"I disagree that stalling at the last minute was the best way to help the Vermont dairy industry," she said. "Government subsidizing of farming is not the direction that we want to go with agriculture. ...  That part of it, I can understand he may have been thinking that. It is not detrimental to have a milk protection in place for when the cost of production skyrockets and the cost of the product drops."

Having that reform to milk production is something Tynio said she'd want in a finalized Farm Bill, in an effort to prevent farmers from going out of business.

Want to hear more from Anya Tynio? Listen to an extended interview here.

A thin grey line.

A yellow overlay over a roll of I Voted stickers with American flags and the name Peter Welch
Credit Photo: Angela Evancie / VPR File

  • Democratic candidate
  • Incumbent, seeking seventh term; previously served in the Vermont Senate
  • Town of residence: Norwich
  • Website

On immigration:

Welch voiced his support fora bipartisan Senate bill from 2013 that addressed border security and a way for people to gain citizenship.

"The frustration I've had is that we have been denied an opportunity to even vote on [an] immigration bill, a comprehensive immigration bill, in the House," Welch continued.

Philosophically, Welch said we should be a country that welcomes immigration, with secure — but not closed — borders. He also said he is concerned about the administration's current limits on asylum seekers.

On President Donald Trump:

Welch said he is "alarmed" by behavior he's observed by the president — behavior, Welch said, he feels is damaging the Constitution.

"I think the guardrails of democracy are under assault. When I see the president attacking the press, attacking the rule of law, being too cozy — in my view — with dictators and authoritarians," Welch said about Trump, "I think that’s very dangerous."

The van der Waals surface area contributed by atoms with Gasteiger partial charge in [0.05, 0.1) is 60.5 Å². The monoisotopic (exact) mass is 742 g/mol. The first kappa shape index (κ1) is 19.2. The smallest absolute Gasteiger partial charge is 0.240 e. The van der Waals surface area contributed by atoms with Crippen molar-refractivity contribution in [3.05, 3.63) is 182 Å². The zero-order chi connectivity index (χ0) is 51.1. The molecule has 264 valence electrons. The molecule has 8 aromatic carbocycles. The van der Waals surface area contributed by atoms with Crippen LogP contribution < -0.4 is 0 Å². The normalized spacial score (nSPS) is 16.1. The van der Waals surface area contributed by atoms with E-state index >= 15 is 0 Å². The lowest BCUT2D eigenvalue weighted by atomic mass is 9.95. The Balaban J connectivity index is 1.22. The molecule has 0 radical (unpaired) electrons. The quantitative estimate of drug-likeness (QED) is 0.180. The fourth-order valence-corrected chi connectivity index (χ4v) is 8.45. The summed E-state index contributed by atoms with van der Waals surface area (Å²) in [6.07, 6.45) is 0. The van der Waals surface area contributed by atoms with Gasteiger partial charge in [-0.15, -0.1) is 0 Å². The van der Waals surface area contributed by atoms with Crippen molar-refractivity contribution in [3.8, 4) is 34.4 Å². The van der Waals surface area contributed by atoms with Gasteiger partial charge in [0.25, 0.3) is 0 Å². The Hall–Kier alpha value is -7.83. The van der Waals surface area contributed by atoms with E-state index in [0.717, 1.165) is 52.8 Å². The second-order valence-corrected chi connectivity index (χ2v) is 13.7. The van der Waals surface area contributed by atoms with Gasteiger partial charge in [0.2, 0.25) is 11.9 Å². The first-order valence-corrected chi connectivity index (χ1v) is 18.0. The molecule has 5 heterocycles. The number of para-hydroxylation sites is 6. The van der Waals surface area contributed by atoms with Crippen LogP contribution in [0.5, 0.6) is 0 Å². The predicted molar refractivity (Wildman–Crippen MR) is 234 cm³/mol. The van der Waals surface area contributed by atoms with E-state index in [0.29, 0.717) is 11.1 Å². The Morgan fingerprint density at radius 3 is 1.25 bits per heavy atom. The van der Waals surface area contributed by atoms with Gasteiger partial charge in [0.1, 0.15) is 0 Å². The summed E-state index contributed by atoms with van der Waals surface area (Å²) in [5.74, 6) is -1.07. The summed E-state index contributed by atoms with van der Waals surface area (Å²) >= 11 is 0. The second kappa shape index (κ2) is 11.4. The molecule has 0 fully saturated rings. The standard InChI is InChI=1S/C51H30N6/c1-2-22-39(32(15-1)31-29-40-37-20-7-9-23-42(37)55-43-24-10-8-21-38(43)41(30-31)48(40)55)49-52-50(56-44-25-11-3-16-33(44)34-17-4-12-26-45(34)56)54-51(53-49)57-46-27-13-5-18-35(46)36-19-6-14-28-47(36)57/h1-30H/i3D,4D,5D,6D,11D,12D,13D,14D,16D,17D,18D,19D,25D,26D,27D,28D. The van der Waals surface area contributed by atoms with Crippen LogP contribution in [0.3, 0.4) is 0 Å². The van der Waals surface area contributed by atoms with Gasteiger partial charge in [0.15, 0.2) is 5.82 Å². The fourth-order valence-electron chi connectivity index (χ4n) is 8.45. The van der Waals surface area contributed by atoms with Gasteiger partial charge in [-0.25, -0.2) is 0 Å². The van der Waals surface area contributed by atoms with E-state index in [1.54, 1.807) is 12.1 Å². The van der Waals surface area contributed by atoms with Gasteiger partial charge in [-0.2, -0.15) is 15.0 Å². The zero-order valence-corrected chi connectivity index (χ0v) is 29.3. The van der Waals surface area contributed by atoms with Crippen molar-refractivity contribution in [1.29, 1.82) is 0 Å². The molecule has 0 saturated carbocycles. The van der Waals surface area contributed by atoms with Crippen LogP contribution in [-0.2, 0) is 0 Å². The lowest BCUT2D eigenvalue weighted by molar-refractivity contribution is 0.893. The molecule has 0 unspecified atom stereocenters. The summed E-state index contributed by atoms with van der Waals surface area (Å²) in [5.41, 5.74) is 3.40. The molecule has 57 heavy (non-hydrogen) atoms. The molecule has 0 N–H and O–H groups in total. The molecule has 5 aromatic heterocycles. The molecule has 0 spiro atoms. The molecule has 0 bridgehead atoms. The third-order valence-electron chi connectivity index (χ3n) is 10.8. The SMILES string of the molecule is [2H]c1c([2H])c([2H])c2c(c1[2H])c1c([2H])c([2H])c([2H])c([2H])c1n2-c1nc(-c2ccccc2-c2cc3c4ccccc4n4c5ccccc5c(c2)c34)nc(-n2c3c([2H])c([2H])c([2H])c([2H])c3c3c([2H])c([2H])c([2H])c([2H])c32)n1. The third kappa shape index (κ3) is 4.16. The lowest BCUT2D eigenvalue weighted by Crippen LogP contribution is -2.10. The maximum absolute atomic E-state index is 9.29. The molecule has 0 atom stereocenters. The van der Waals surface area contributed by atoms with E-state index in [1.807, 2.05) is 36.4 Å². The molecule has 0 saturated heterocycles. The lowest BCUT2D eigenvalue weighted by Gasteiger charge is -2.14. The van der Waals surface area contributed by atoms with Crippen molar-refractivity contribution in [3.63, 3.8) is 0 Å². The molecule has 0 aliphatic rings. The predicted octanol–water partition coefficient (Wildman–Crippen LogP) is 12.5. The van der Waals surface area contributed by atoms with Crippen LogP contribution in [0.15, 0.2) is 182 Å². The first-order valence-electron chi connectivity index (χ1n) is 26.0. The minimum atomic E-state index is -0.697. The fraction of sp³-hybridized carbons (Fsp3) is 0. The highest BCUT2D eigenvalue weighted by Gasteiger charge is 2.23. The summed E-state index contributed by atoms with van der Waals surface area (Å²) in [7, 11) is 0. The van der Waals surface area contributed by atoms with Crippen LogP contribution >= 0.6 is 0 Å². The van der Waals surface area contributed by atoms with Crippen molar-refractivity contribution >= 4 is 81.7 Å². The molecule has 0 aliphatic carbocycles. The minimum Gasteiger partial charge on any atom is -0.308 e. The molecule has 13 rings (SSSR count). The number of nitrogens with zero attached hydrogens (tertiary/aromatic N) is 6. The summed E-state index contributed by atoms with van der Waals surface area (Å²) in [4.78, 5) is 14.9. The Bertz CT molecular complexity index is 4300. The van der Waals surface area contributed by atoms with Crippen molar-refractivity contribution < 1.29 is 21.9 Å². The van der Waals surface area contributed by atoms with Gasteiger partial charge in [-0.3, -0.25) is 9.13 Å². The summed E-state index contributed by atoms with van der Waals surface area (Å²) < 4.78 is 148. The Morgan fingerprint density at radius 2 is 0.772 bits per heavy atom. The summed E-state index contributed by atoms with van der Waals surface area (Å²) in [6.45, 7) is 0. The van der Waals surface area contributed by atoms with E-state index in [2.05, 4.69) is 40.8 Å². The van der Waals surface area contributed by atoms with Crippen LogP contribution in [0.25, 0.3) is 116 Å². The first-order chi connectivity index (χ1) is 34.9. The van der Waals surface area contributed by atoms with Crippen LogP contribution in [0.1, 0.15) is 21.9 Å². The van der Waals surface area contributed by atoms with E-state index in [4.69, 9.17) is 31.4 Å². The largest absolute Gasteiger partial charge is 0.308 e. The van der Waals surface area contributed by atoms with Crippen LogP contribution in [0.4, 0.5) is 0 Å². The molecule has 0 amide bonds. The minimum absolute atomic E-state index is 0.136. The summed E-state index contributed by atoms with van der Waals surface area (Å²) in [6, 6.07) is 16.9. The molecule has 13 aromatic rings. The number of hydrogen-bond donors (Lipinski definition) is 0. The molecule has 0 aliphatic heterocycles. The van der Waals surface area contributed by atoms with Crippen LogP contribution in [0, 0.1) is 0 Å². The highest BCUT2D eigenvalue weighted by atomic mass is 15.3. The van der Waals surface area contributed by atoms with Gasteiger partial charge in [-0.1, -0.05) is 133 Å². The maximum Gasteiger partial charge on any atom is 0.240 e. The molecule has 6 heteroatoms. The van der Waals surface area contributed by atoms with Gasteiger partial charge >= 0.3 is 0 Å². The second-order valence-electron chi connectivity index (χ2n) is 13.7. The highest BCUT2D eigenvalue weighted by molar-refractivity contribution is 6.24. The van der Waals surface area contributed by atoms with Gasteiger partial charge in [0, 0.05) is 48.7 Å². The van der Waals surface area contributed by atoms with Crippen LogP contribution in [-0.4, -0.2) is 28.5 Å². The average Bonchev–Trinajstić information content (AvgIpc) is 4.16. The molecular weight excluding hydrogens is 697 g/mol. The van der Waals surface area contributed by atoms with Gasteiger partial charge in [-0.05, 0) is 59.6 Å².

Welch said he thinks this election will be a referendum on Trump, but that even if Democrats take control of the U.S. House in January, pursuing impeachment of the president would be detrimental: "If we, the Democrats, take the majority, then it gives us the opportunity to earn people's trust, and we will not earn their trust if what our agenda is about is retaliation. That'll get us absolutely nowhere."

As far as impeachment, he said that the independent investigation by Robert Mueller would have to be fully carried out before possible next steps could be evaluated.

On health care:

"It's a completely broken market, and bottom line, the United States pays the most and gets the least," Welch said.

He said that a Medicare for All system — where everyone helps pay the cost, but everyone has coverage provided — should be our aim.

Welch also cited legislation he has introduced that would give both people (and employers) the opportunity to buy into Medicare at age 50 and up.

And a little more:

Welch noted that the time he's spent in Congress has been a period marked by dysfunction and partisan politics. One way he suggested addressing that is by re-evaluating the power structure.

"The most important thing for us to do in the House to make it more effective is to empower the committees and to take the centralization of power that's in the Speaker's office right now, and distribute it to the committees," he said.

And Welch said he is working across party lines to address that Congressional dysfunction by establishing new rules.

What to hear more from Peter Welch? Listen to an extended interview here.

A thin grey line.

Keep going! Time To Vote 2018 — Attorney General | Auditor | Governor | Lieutenant Governor | Secretary of State | TreasurerU.S. Senate

AND REMEMBER: Vermont's 2018 general election is Tuesday, Nov. 6.

Latest Stories